Always act in the direction of the respective parent trend
This principle springs from the premises of technical analysis that trends exist on the one hand and on the other hand set the path of least resistance. Acting in the direction of the trend is therefore fundamentally more promising than stifling the trend. The implementation of the principle into practice is a two-step process: First of all, the underlying value of the trend in the respective time levels must be long-term, medium-term and short-term. Subsequently, one looks for technical purchase signals or sales signals, which are each one level below the trend in question. If you are more of a medium-term (position) trader, you are looking for a long-term uptrend preferred to buy signals of an anticyclical or pro-cyclical nature in the medium-term chart image. If, on the other hand, you tend to be short-term (swing) traders who only want to be involved for hours to several days, you would be looking for buy signals in the short-term chart picture in the mid-term uptrend.
Work from the long-term chart picture to the short-term chart picture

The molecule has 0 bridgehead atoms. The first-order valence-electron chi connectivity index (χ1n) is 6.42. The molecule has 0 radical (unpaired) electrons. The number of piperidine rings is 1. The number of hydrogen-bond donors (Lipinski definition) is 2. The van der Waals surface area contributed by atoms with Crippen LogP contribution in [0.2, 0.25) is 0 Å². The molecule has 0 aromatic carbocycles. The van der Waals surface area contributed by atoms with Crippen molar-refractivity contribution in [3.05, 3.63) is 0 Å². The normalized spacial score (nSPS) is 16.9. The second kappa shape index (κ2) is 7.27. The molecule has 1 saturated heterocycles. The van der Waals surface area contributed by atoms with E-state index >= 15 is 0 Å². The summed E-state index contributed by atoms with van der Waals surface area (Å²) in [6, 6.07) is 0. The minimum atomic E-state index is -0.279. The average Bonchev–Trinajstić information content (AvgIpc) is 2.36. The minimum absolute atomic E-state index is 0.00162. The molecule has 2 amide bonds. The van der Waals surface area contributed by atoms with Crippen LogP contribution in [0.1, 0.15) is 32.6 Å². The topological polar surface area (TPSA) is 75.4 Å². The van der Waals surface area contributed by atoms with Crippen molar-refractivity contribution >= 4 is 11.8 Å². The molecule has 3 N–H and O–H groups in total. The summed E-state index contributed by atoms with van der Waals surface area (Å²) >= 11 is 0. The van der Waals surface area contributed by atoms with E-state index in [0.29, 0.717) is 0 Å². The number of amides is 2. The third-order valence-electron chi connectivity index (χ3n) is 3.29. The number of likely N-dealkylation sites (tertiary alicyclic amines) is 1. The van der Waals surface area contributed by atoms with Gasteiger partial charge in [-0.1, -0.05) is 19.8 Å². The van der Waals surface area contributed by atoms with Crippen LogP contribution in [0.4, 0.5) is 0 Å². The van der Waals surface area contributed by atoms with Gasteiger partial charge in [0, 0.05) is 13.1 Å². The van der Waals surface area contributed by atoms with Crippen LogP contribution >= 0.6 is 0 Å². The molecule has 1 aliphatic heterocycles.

Closely linked to the former rule is the further rule to start with the long-term chart in order to identify the long-term trend and relevant long-term resistance and support when analyzing the technical starting position of an underlying asset. Subsequently, one would take the medium-term picture under the magnifying glass and then the short-term chart situation. In practice, the weekly chart is used for the long-term analysis, the daily chart for the medium-term analysis, and the hourly chart for the short-term analysis. Very short-term investors who are on the move in the minute or hour range, often also use 15-minute charts, 5-minute charts or even 1-minute charts. The fact that one works from the longer time levels into the shorter time levels, and not the other way round, is due to the fact that the "noise" of the market becomes greater the shorter the period under consideration becomes. In other words, the reliability of signals decreases successively when working from the long-term chart into the short-term chart. The shorter the period under consideration, the more frequently one encounters erroneous outbreaks. The outbreaks usually arise contrary to the direction of the higher level of time. This means, for example, that the likelihood that an outbreak from a short-term trade margin to the south turns out to be a retrograde outbreak is higher in the medium-term uptrend than in the medium-term downtrend.
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